It’s really hard to tell the difference between the new Apple Watch Series 2 models and the originals—the aluminum and steel versions anyway—until you place them side by side. Turns out, the Series 2 models are ever so slightly thicker than their predecessors. Just a hair, not enough to even complain about, really, and it’s certainly not a deal-breaker. But from Apple, a company with a track record of sacrificing ports and redesigning keyboards in order to make its products thinner and thinner and thinner, the Apple Watch’s extra bulk is a sign that the company is still adding hardware features to find the best mix. In this case, GPS.
What remains to be seen—and isn’t a one-size-fits-all answer anyhow—is whether GPS will be worth the extra cost for the Series 2. After all, GPS and 50m waterproofing are the only differences between the Series 2 watches and the Series 1, which is still on sale. Aluminum Series 1 models, formerly called Apple Watch Sport, are $269 for 38mm and $299 for 42mm, and those Series 1 watches even have the same S2 chips that Apple put in the aluminum Series 2 models, which are $100 more. (Series 2 watches also come in stainless steel starting at $549, but Apple isn’t selling steel Series 1.) Since my hands-on time after Apple’s September 7 event didn’t include a chance to swim laps or go for a run, the Series 2’s exclusive features didn’t have the opportunity to impress me—yet.
Still, one Series 2 watch called out to me from the crowded table of demo units: the ceramic model. Shiny and pristinely white, it looks like it was carved from solid block of unicorn horn. I’m a little surprised it only comes in white (colors next time, maybe?), but it’s a pleasant throwback to when Apple offered a whole range of glossy white products, from iPods to MacBooks.
The ceramic Apple Watch Edition, which Apple says is four times harder than stainless steel, was the biggest surprise in Apple’s keynote, both for what it is and what it isn’t: gold. While it starts at a jaw-dropping $1249 for the 38mm version, the ceramic Apple Watch Edition replaces the solid-gold Apple Watch Edition models that cost $10,000 to $17,000 when they launched in the spring of 2015. Funnily enough, that gorgeous ceramic watch is only sold with an off-white (sorry, “Cloud”) Sport Band, a $49 strap that matches the look perfectly but didn’t seem luxe enough to me to command a four-figure price.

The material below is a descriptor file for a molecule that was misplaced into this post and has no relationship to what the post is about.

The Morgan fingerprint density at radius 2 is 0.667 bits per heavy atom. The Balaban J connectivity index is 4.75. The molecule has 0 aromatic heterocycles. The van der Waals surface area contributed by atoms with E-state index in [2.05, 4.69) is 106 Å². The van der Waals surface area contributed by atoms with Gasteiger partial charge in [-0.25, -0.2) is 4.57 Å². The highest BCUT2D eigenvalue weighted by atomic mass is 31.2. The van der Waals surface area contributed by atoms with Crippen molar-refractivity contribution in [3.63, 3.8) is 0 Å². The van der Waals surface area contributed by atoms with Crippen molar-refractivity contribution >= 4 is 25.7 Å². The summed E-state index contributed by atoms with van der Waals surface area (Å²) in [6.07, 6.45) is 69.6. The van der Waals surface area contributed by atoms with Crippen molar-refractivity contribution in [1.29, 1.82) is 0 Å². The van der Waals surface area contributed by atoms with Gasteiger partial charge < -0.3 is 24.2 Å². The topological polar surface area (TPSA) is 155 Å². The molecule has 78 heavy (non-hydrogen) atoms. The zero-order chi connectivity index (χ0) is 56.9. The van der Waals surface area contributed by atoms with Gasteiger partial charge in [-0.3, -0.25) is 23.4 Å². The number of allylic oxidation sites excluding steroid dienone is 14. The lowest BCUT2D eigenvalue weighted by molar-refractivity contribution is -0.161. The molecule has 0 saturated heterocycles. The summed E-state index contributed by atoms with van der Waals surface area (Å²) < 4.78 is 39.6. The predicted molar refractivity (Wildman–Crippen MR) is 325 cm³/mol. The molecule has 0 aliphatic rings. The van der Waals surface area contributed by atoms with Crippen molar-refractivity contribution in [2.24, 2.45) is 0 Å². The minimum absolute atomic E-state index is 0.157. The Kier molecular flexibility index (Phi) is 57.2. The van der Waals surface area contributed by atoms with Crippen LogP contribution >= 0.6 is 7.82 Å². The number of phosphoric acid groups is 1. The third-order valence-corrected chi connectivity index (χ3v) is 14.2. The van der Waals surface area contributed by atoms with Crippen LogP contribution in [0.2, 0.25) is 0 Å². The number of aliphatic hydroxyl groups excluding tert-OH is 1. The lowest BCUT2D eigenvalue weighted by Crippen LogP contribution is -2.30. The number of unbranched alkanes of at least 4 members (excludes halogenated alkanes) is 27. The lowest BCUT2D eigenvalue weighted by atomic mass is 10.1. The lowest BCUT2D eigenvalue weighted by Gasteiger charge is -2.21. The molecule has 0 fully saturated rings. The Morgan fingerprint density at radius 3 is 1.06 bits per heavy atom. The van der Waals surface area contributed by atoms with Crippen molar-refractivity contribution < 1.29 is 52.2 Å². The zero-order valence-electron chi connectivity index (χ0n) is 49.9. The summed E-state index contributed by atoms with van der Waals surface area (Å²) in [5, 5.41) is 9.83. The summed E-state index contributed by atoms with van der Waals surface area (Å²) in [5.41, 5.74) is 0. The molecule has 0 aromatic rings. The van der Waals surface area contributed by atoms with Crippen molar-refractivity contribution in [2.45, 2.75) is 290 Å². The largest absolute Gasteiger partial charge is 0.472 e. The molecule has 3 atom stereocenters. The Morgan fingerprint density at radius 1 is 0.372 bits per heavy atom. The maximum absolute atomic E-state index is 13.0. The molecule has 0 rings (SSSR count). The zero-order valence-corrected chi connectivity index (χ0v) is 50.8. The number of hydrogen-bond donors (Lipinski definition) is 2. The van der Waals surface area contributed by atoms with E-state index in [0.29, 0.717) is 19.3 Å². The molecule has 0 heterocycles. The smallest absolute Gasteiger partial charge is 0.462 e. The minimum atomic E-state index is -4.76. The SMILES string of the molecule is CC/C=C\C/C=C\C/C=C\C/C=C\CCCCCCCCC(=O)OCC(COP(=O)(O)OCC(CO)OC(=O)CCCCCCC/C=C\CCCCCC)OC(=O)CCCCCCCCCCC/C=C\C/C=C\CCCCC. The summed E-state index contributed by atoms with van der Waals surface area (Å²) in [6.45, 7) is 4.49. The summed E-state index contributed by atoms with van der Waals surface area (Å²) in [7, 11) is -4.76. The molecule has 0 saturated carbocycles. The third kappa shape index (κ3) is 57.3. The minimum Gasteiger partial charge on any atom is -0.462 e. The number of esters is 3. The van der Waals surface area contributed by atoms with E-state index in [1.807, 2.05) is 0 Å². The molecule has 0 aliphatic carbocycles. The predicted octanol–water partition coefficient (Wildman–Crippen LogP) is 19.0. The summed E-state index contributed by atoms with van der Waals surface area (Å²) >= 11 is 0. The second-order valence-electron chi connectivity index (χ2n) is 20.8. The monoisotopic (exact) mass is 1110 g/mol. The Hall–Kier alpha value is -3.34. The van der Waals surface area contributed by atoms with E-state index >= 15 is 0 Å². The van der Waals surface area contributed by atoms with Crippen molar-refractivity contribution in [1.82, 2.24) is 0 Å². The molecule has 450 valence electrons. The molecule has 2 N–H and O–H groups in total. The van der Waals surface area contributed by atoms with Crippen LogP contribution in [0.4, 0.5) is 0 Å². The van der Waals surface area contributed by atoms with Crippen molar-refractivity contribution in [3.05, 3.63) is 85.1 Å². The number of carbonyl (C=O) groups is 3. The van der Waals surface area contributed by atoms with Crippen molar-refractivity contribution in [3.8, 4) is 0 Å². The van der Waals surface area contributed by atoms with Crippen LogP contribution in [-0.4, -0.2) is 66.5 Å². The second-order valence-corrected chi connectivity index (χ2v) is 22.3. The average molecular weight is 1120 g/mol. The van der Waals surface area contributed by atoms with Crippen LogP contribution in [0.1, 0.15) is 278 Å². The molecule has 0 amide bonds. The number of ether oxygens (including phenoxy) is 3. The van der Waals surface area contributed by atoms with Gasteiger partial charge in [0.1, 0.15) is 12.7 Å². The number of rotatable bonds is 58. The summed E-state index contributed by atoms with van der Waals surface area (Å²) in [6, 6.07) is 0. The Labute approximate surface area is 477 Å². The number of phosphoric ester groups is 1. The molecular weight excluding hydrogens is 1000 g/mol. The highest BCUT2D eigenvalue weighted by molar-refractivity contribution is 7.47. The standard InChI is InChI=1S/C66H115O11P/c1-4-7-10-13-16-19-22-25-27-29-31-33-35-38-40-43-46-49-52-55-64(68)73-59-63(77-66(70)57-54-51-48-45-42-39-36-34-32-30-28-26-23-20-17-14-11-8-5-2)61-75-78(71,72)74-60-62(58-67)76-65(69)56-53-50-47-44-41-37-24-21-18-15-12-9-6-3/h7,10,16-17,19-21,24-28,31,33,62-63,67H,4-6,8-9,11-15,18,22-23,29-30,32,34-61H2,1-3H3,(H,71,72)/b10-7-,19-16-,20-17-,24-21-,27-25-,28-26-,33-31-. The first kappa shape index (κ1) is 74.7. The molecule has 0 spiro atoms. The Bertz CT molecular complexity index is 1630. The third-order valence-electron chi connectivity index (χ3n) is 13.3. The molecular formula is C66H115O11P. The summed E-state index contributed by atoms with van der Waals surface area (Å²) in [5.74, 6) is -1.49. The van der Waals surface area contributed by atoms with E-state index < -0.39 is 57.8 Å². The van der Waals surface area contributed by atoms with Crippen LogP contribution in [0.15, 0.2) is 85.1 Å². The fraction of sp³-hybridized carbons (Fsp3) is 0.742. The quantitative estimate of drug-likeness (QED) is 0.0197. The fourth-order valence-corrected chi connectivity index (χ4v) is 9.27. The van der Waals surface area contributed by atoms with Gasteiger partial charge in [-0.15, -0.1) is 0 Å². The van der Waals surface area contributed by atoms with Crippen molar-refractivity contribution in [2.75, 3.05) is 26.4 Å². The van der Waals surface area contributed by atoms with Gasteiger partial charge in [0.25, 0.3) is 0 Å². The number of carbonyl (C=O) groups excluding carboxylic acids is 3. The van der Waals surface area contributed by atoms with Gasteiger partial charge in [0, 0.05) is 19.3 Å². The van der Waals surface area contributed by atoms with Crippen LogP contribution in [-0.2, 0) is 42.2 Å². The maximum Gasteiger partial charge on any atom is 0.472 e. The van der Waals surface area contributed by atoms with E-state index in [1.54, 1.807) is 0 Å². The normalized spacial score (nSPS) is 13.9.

The Apple Watch Hermés models, on the other hand, have the opposite problem. For $1149 and up, you get a stainless steel Apple Watch Series 2 with exclusive Hermés watch faces and a high-end leather band. I tried on the 38mm size with an Etoupe Swift Leather Double Buckle Cuff, which felt like butter even if it did take twice as long to put on as a watch with, well, a single buckle. But it retails for $1499, and that math doesn’t come close to adding up: A stainless steel Series 2 watch with a Sport Band is $549, which means that stepping up to the Hermés is paying $950 more to get the fancier cuff and the Hermés watch faces. Well, looky here, the exact same cuff can be had on its own for $689. That just leaves the faces, based on classic Hermés watches called Clipper, Cape Cod, and Espace—but honestly, I don’t think they’re good-looking. I wouldn’t pay $5 for one in the App Store even if I could.
Finally, the Apple Watch Nike Plus is a aluminum Apple Watch Series 2 in space gray or silver, with a special Nike Sport Band and exclusive Nike watch face. The bands are vented all the way around and stand out thanks to Nike’s eye-catching neon-yellow “Volt” color. (Plainer black/gray and silver/white colorways are available too, but if you’re gonna go Nike, go neon, I say.)
Aimed at runners, the Nike watch face will even nudge you to pound the pavement more often, by remining you how long it’s been since you last ran, how nice the weather is, or how hard your friends are smoking you on the leaderboards. Keeping in mind that any Apple Watch running watchOS 3 will let you share Activity rings for a little friendly competition, Nike’s implementation seems like a lot of fun. And the prices are the same as the rest of the aluminum Series 2 models, so whether you go Nike or not is simply a personal preference.
I’m eager to test the GPS and lap-counting Swim workouts in the new Apple Watch Series 2, once they ship, and see how long the battery lasts compared to my trusty first-gen Apple Watch. Until then, I think the ceramic watch is the best looking if you’re willing to shell out for it, Hermés isn’t all that, and the aluminum Series 2 watches continue to be a great deal.
If you already have an Apple Watch, there’s no need to upgrade, but if you’ve been waiting to jump onboard, now’s a great time, and if you don’t mind forgoing GPS, the Series 1 option saves you money without sacrificing speed. Apple will take preorders starting September 9, and ship the watches starting September 16. (Hermés models ship September 23, and Nike models in late October.) New bands are in the store starting now.